Scars and sports injuries can be sensitive when the rain comes or the weather changes in other ways. For many people, pain can flare up in the cold of winter. So, how does cold weather affect pain, and what can be done about it?
There are several theories behind this familiar problem, including:
- Lower temperatures cause tissues to contract, putting pressure on nerves. Different tissues contract at different rates, for example, scar tissue. This is why the site of a previous injury could experience pain in cold temperatures.
- Pressure changes – air pressure in winter drops. With this drop, the gases and fluids in joints expand, putting pressure on surrounding nerves and causing pain.
- Vitamin D deficiency. Winter brings less daylight, required for Vitamin D production, needed to maintain healthy bones and cartilage. So with less Vitamin D, pain can worsen, particularly for arthritis patients.
- Pain receptors at trauma sites become more susceptible to cold.
- Our brains affect how we feel pain, and our mood affects how we feel an old scar.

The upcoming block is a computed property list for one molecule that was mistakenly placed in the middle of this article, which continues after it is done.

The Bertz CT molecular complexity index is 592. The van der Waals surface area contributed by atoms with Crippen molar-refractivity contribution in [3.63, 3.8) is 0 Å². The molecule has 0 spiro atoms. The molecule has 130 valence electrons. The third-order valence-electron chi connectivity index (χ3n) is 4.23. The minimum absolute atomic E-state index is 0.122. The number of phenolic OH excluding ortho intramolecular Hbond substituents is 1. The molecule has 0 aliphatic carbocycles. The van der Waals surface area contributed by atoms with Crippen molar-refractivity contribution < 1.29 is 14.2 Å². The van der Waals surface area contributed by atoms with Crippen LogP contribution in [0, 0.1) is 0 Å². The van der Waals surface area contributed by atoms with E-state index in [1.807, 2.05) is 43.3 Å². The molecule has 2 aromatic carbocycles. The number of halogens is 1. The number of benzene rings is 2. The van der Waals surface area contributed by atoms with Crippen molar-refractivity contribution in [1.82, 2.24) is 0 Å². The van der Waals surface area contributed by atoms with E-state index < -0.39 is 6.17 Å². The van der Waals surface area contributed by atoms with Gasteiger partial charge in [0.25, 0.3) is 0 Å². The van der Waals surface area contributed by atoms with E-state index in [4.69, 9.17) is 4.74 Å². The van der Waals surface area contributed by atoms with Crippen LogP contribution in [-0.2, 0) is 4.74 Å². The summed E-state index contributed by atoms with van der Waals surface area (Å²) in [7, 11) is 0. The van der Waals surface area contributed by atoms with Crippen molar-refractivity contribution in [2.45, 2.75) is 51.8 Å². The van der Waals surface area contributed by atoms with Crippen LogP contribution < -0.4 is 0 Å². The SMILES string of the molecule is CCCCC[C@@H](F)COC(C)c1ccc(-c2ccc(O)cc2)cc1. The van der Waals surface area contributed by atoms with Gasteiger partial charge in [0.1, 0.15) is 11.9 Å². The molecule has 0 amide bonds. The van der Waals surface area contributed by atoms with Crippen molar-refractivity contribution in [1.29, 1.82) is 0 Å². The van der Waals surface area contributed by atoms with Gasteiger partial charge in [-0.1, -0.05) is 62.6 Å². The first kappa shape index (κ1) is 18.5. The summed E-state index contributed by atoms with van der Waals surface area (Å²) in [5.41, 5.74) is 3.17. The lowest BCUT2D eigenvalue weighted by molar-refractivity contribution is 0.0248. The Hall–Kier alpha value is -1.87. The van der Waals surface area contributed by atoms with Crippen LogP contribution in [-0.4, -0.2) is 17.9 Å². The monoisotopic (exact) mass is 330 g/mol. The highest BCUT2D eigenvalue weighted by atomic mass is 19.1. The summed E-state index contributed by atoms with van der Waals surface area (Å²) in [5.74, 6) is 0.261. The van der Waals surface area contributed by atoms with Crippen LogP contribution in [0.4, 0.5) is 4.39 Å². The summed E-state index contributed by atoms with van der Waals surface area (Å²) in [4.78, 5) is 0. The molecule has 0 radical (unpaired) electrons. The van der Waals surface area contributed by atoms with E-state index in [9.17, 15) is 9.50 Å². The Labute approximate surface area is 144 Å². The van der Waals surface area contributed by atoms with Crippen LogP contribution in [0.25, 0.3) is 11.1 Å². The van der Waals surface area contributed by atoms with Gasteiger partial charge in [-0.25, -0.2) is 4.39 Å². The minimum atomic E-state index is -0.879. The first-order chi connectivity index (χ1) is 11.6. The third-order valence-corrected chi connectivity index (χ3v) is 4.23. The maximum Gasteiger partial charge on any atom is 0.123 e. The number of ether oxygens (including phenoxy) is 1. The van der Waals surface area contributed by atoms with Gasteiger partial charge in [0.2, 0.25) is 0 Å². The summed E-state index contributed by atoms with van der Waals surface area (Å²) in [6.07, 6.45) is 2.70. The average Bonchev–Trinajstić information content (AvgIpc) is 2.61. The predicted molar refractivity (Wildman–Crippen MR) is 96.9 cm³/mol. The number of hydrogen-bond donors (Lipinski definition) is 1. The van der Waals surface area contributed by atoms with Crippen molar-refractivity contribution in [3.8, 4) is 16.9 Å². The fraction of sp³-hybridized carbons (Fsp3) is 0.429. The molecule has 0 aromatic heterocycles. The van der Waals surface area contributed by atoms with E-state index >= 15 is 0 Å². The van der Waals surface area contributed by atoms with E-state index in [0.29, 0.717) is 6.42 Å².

Which health conditions are commonly affected?
Arthritis patients are affected by cold weather. Arthritis involves the breakdown of cartilage and bone in the joints, causing swelling, stiffness, pain, and decreased range of motion. Other conditions affected by the cold are gout, migraines, and conditions of the trigeminal nerve. This nerve is responsible for sensation in the face, and cold wind on the face can stimulate the nerve, resulting in pain. And old scars remind us of that small accident that happened decades ago.
What can be done?
This is one of those situations where the doctor may tell you that it’s up to you to find the way. This is not because the doctor doesn’t want to help but because there is not much they can do. Not everything can be fixed, including old age and pain, and to complain to your doctor because he/she can’t help with the pain you had for 20 or so years will not be very useful. The medical tools used on the Starship Enterprise don’t (yet) exist.
Understanding that our brains can respond to pain in different ways is crucial. This is why antidepressants can help: they affect not the scar or the joint but how the brain perceives the pain. Exercise is a useful tool: it keeps that joint functional and makes us feel better overall.
Other forms of relief can be found in topical creams or gels to rub into the skin. Oral painkillers like acetaminophen and non-steroidal anti-inflammatory drugs (NSAIDs) may have long-term side effects. Still, pain begets pain, so I carry acetaminophen in my purse!
Find ELS with hemp extract here: https://skinactives.com/nourishing-skin-serum-with-hemp-extract/
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